Artificial Intelligence (AI)

The Reasoning Behind Using Artificial Intelligence In Recruiting

Oct 08, 2019

Let’s face it - AI is one of the hottest buzzwords in the recruitment industry at the moment. Outsourcing tedious tasks to a robot might sound exciting, but getting it to the level where it does this successfully is a whole other matter.

Artificial Intelligence requires A LOT of data to work properly. This data is used only for reference. To fully understand what’s going on, AI needs to be presented with algorithms that will, within milliseconds, enable it to effectively mimic the logic of the human brain to make sense of the data. If we translate this to a recruiter language, the machine needs a lot of data to learn how to screen resumes as successfully as a real recruiter and to make intelligence-driven decisions based on its observations. Self-learning in nature, AI algorithms gets smarter with every new analysis.

Unlike recruitment agencies, when it comes to machine learning, all the data is unified into the recruiting ecosystem and is processed internally. Access to the data is locked at the source level, granting entry only to the owner of the data. The machine refreshes the data routinely to ensure accuracy and quality.

Everything I mentioned so far tells a backend, technology part of the story. Perhaps an even more important part of the AI technology is a user-facing one. All the data points we mentioned so far involve personal user data. International data regulation guidelines, one of which is the GDPR (Global Data Protection Regulation), define the ways candidates should be informed about the whereabouts of their personal data (where it is stored, who has access to it, where can this access be revoked and similar). Just like before, transparency remains the strongest currency a recruitment business can own.

Leaving the technical side on one end, the moral and ethical side of switching to Artificial Intelligence and using large quantities of data remains a big concern across the industry. Many questions arise, like for instance:

  • What happens to the people involved in the industry and their jobs?
  • How do we stay on top of a complex intelligent computer system?
  • Have we taken precautions from the potential negative consequences the introduction of AI is bringing?
  • How does the AI affect behavior and interaction among real humans?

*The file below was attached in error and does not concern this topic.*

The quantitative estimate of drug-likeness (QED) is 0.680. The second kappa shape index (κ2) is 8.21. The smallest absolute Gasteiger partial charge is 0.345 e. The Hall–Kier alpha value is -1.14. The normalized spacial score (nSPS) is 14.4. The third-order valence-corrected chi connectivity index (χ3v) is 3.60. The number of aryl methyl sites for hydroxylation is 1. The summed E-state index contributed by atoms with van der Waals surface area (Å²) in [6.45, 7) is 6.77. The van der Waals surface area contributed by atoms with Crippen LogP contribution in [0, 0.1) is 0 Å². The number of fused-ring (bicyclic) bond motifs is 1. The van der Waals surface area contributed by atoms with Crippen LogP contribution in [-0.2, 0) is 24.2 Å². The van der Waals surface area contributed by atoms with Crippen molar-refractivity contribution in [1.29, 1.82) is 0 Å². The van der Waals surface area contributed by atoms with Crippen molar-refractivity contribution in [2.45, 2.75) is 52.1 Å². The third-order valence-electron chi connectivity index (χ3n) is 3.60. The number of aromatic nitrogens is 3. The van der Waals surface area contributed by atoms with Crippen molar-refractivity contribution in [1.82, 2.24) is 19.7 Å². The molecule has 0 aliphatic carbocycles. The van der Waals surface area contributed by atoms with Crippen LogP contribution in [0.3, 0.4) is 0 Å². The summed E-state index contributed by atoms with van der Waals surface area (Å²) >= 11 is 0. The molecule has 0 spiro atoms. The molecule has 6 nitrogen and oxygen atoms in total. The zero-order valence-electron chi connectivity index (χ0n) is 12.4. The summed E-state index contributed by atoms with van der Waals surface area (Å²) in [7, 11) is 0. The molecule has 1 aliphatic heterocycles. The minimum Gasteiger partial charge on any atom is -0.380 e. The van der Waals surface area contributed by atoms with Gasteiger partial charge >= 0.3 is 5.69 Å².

Large companies currently incorporating AI into their businesses are working toward answering these questions and providing clear guidelines. These guidelines are not created for their own internal purposes, but also to be used cross-industries. The way the big Silicon Valley companies do it is by creating the ethics boards within their ranks which are tasked with monitoring the AI developments. The biggest concern with these boards is their consultative nature and the fact that they do not really have the power to push for change.

Famous case of the AI misuse comes from the world's third largest company, Amazon. As the biggest e-retailer in the world, the company relies heavily on the use of Artificial Intelligence for recruiting and selecting workers for the warehouse operations. Amazon’s experimental AI-powered hiring tool was used to rate the applicants through a 5-star chart, just like the products are rated inside their online store. A year after the system was put into operation, the team working on it started noticing irregularities in the delivered results. They were not gender-neutral and, in general preferred men over women. Amazon’s AI machine taught itself to negatively rate and downgrade resumes that included the word “women’s.” Even though algorithms were fixed later on, the company ultimately decided to shut down the team, as they’d lost hope for the project. Even though Amazon failed to admit this tech was still going to be used by their recruiters to evaluate candidates, the steps they took indicate the direction the industry will be going over the next five years.

Examples above indicate the need of external regulation guidelines as well. Governments aren't sitting on their hands, either, as state-made control legislations are proven to work, too. Recently, for the first time ever, the US government charged Facebook for its feature of targeting customers based on their ethnicity. The Cambridge Analytica leak is another example urging the governments to fill the gaps when it comes to a responsible use of AI technology.